FBI rogue employee marries ISIS terrorist she investigated

A CNN report revealed the alarming case of former FBI translator Daniela Greene who married an ISIS operative she was assigned to investigate, catching the FBI off guard in a shocking incident.

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May 2, 2017 23:02
2 minute read.
ISIS fighters stand guard at a checkpoint in the northern Iraq city of Mosul.

ISIS fighters stand guard at a checkpoint in the northern Iraq city of Mosul.. (photo credit: REUTERS)

 
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FBI employee Daniela Greene who worked as a translator for the Federal Bureau of Investigations went rogue and married a key ISIS operative she was assigned to investigate, CNN revealed on Tuesday.

According to CNN, Greene, who had a top-secret security clearance, traveled to Syria in 2014 where she married ISIS operative Denis Cuspert, a former German rapper known as a major online recruiter for the terror group who was on the radar of counter-terrorism authorities in two continents.

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38-year-old Greene is a Czechoslovakia native who spent some of her childhood in Germany and was initially recruited for work at the FBI as a contract linguist in 2011. In January 2014, she was assigned to work "in an investigative capacity" on the case of Cuspert, a German terrorist referred to in court records as "Individual A."

Cuspert's true identity was exposed by CNN who reported that that his identity was confirmed by a source familiar with the investigation. The ISIS recruiter appeared in several propaganda videos, including one in which he could be seen holding a severed human head. He reportedly also threatened former US President Barack Obama and praised Osama Bin Laden in a rap song.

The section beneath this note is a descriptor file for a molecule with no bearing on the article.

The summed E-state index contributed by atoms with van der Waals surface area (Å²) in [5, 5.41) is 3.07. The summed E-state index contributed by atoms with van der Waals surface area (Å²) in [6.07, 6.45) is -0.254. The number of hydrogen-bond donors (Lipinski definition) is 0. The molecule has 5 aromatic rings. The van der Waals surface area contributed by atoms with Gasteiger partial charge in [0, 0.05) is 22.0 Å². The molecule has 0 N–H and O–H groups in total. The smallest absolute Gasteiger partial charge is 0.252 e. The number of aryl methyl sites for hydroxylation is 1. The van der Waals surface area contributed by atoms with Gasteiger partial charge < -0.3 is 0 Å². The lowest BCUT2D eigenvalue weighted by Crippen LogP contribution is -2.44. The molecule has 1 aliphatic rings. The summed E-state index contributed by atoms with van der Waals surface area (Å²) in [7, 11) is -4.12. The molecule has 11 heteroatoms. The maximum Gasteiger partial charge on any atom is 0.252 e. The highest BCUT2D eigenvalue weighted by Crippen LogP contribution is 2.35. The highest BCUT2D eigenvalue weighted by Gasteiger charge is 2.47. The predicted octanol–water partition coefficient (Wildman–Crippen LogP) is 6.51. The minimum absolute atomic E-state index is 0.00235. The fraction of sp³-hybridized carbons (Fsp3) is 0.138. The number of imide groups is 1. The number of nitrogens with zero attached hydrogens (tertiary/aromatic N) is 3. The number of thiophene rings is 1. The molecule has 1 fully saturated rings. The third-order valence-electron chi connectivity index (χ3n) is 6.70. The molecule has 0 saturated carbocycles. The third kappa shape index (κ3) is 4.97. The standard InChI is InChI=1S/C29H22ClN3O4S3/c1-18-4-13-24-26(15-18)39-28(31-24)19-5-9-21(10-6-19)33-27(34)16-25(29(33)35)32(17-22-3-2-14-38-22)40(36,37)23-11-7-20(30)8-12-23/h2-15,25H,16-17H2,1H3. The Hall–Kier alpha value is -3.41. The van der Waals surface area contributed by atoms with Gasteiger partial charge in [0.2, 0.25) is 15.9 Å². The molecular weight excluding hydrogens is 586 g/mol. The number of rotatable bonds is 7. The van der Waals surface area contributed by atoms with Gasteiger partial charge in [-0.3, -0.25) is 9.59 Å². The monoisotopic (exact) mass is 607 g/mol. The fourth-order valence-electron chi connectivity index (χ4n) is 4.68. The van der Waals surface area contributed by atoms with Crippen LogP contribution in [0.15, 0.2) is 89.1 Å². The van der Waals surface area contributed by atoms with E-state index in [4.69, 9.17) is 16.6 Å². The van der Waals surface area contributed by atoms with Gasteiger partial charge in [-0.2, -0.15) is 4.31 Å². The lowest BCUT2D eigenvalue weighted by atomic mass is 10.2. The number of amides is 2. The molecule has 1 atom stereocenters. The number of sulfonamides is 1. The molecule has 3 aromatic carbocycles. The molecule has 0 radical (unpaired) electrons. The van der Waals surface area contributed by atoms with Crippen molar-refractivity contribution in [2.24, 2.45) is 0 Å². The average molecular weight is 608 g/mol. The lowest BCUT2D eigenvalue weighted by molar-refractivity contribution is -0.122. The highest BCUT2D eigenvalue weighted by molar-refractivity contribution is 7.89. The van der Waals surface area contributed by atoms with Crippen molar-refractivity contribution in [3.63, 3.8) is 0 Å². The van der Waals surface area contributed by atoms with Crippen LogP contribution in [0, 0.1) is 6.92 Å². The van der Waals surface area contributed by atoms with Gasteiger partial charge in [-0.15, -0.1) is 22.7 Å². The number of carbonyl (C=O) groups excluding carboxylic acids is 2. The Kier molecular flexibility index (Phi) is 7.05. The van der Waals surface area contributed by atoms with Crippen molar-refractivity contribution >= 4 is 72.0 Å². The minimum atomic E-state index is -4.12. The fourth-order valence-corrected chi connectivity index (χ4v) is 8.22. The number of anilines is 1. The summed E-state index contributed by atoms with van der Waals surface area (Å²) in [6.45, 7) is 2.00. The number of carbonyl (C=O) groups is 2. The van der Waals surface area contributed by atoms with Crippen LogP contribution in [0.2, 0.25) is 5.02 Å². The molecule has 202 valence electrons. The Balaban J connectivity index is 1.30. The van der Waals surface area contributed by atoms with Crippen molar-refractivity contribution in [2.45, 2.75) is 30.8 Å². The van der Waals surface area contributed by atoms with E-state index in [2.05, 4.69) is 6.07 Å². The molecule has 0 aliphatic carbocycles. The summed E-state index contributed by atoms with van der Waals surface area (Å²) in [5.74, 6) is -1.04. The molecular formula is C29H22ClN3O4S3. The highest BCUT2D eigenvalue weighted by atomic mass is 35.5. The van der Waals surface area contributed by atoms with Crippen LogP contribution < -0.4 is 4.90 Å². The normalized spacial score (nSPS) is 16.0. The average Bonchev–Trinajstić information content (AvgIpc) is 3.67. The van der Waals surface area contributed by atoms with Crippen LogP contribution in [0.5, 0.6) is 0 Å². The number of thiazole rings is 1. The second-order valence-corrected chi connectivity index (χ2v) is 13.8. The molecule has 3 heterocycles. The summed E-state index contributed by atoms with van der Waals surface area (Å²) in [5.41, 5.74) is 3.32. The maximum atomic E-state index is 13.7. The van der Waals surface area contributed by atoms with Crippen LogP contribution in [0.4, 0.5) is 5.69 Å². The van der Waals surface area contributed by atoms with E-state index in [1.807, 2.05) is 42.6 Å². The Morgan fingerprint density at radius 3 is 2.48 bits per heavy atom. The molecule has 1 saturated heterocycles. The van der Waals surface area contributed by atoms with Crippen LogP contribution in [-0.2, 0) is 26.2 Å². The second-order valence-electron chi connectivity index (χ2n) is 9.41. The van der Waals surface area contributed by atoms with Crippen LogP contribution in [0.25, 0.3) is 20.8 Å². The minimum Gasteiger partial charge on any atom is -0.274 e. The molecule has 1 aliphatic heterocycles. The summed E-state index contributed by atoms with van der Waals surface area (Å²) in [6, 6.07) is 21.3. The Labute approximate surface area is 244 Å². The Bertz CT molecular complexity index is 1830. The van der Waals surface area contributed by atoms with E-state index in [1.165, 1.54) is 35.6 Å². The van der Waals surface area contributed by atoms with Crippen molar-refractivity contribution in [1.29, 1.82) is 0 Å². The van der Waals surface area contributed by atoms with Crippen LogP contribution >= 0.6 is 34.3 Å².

Greene had reportedly lied to the FBI about her trip to Syria, where her husband lived under the name of Abu Talha al-Almani. Citing federal court records, CNN revealed that Greene had alerted her husband to the fact that he was under investigation in a dangerous breach of national security.

Weeks after her marriage to Cuspert Greene fled back to the US, where she was immediately arrested and where she pleaded guilty to making false statements regarding national terrorism and was sentenced to two years in federal jail.

Greene was charged by Justice Department prosecutors with a relatively minor offense and then requested a reduced sentence in exchange for cooperation. Court-ordered secrecy maintains a gag on the full details of the agreement between the former FBI translator and the courts.



Last summer Greene was released, despite the fact that her short term in prison was significantly already shorter than punishments given to defendants charged with similar terrorism-related offenses.

Greene declined to comment on the incident, only willing to disclose to CNN that "if I talk to you my family will be in danger."

In an official statement to CNN, the FBI said that as a result of Greene's case the bureau took "several steps in a variety of areas to identify and reduce security vulnerabilities. The FBI continues to strengthen protective measures in carrying out its vital work."

More details regarding this shocking case are expected to emerge, and security experts in the US and worldwide have harshly criticized the domestic intelligence and security service, claiming that if such cases as Greene's were made possible then others could follow. Critics also pointed to the obvious gap in the agency's supposedly unmatched system and raised the alarming possibility that there are even more instances of betrayal that the state and/or the public have yet to be made aware of.

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